The semiconductor industry is at the heart of a range of electronics. As a result, semiconductor chips play a significant role in industries such as automotive, consumer electronics, healthcare, and other industries. Since COVID-19, however, the manufacturing world has faced a semiconductor shortage, resulting in a significant loss of sales. The increasing demand for semiconductors subsequently surged beyond the supply capacity of semiconductor manufacturers, leading companies worldwide, including Ford, to reduce their production by half.
Regardless, however, according to a report by McKinsey & Company, the global semiconductor industry is expected to become a trillion-dollar industry by 2030. In this regard, IoT is a technology that can help the semiconductor industry assure quality whilst tracking and monitoring the health of assets, inventory, delivery and packaging. It also plays a crucial role in preventive and predictive maintenance. This article will detail some realistic IoT solutions in the semiconductor manufacturing market.
What Is Semiconductor Manufacturing and What Technologies Are They Currently Using?
Semiconductor manufacturing is making microchips, one of the smallest yet most detailed and powerful pieces of technology. This requires a complicated manufacturing process which includes many steps. Six crucial manufacturing processes include deposition, photoresist, lithography, etch, ionisation and packaging. Semiconductor manufacturers have followed the standards encapsulated in Moore’s law when developing and improving the chip. The most common technology used in this regard is Complementary Metal-Oxide Semiconductor (CMOS). While a basic microchip was sufficient at one point, in today’s world, more and more industries are demanding chips that have edge computing, AI, 5G and IoT-related features and services in their product mix. This is why industry 4.0 technology is now infused into manufacturing semiconductors.
How is IoT Helping The Semiconductor Manufacturing Industry
In a 2019 report published by KPMG, IoT was recognised as the most significant driver of semiconductor revenue. This perception was held during the pandemic as, at the very core, the reason behind the semiconductor shortage was that it was an industry that highly depended on humans to be present at the factory. With quarantine protocols in place, the supply chains were disrupted entirely as semiconductor manufacturing operations halted. This demonstrated that not only is the semiconductor manufacturing sector ill-equipped to survive a pandemic, but harsh weather conditions or other natural disasters could hinder the industry. Hence, reliable technology solutions such as IoT are required to increase the reliability of the supply chain of semiconductors.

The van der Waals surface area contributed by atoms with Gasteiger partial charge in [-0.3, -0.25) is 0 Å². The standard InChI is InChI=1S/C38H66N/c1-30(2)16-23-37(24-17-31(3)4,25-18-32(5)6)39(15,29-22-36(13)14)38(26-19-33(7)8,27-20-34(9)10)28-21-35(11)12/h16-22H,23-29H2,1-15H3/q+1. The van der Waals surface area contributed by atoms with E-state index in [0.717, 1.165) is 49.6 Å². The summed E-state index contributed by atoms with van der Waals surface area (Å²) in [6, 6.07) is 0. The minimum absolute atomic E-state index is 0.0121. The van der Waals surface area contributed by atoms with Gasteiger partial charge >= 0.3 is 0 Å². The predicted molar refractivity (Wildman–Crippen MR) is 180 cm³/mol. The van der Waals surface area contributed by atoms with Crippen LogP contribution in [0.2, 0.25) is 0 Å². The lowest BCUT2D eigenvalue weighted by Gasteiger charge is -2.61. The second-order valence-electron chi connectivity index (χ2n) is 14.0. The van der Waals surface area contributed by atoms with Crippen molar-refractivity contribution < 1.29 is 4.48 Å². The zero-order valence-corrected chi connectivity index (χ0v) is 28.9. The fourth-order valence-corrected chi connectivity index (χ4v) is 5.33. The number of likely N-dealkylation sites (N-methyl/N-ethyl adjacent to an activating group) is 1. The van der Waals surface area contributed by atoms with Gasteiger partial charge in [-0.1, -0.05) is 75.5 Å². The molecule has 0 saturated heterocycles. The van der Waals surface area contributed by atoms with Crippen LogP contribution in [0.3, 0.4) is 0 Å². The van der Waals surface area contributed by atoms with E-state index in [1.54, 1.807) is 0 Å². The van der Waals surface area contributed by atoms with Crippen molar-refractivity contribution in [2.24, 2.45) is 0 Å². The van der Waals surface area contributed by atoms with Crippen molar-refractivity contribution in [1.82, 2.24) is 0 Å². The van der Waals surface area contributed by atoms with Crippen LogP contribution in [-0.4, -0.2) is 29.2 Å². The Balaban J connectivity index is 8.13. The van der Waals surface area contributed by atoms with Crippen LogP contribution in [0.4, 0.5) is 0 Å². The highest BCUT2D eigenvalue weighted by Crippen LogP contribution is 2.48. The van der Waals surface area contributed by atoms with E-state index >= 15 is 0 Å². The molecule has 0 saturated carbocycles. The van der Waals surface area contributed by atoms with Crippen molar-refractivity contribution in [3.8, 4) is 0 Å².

A semiconductor manufacturing hub requires connectivity among all of its equipment. As noted in a study by Morgan Stanley, every 10 per cent increase in connectivity using microcontrollers could add roughly USD 1 billion to the chip-making industry, or around 30 basis points to growth. Microcontrollers are considered cheaper, with the capacity to carry out functions much faster. IoT microcontrollers are, moreover, specifically known to help the semiconductor industry to strengthen privacy and security. This is a significant development in IoT as many manufacturers are reluctant to implement such technology on the assumption that it increases the chances of a cyber security breach. However, with IoT microcontrollers in place, the system can better control such breaches, guaranteeing protection.
A typical semiconductor does not house the power require for edge computing. It does not have the necessary speed, connectivity and computing power. Hence, by infusing IoT into semiconductor manufacturing, it can overcome various challenges with the help of edge analytics. This means the traditional legacy semiconductor manufacturing processors can be automated with intelligent operations. This includes high-precision automation, machine condition monitoring, ensuring systems comply with a standard operating procedure (SOP) and enhancing a safer working environment for employees. This allows the manufacturers to engineer chips in various sizes accurately. Simply put, as a range of processes is automated, a large workforce of humans is not required to be present for the semiconductor manufacturing industry to operate.